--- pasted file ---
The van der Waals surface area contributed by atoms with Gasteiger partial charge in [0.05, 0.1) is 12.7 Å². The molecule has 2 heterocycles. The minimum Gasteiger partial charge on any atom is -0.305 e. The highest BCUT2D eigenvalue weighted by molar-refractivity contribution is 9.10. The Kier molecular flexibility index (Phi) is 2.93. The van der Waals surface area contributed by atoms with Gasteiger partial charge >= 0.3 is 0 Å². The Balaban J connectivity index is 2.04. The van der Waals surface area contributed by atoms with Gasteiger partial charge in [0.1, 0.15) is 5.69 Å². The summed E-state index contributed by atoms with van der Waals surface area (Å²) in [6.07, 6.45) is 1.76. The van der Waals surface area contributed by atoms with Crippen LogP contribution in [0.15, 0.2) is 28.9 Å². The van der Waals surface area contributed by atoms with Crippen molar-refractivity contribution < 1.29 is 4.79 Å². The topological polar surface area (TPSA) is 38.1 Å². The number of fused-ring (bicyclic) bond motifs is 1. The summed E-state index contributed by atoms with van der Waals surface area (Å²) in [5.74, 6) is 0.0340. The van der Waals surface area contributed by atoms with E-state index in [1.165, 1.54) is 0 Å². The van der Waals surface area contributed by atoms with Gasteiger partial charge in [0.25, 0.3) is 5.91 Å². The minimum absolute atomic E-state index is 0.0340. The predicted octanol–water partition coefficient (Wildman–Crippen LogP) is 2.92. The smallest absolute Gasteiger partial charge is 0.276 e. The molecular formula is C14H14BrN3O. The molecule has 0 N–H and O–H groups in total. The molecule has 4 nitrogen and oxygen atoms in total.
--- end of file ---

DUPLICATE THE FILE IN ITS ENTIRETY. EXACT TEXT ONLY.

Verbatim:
The van der Waals surface area contributed by atoms with Gasteiger partial charge in [0.05, 0.1) is 12.7 Å². The molecule has 2 heterocycles. The minimum Gasteiger partial charge on any atom is -0.305 e. The highest BCUT2D eigenvalue weighted by molar-refractivity contribution is 9.10. The Kier molecular flexibility index (Phi) is 2.93. The van der Waals surface area contributed by atoms with Gasteiger partial charge >= 0.3 is 0 Å². The Balaban J connectivity index is 2.04. The van der Waals surface area contributed by atoms with Gasteiger partial charge in [0.1, 0.15) is 5.69 Å². The summed E-state index contributed by atoms with van der Waals surface area (Å²) in [6.07, 6.45) is 1.76. The van der Waals surface area contributed by atoms with Crippen LogP contribution in [0.15, 0.2) is 28.9 Å². The van der Waals surface area contributed by atoms with Crippen molar-refractivity contribution < 1.29 is 4.79 Å². The topological polar surface area (TPSA) is 38.1 Å². The number of fused-ring (bicyclic) bond motifs is 1. The summed E-state index contributed by atoms with van der Waals surface area (Å²) in [5.74, 6) is 0.0340. The van der Waals surface area contributed by atoms with E-state index in [1.165, 1.54) is 0 Å². The van der Waals surface area contributed by atoms with Gasteiger partial charge in [0.25, 0.3) is 5.91 Å². The minimum absolute atomic E-state index is 0.0340. The predicted octanol–water partition coefficient (Wildman–Crippen LogP) is 2.92. The smallest absolute Gasteiger partial charge is 0.276 e. The molecular formula is C14H14BrN3O. The molecule has 0 N–H and O–H groups in total. The molecule has 4 nitrogen and oxygen atoms in total.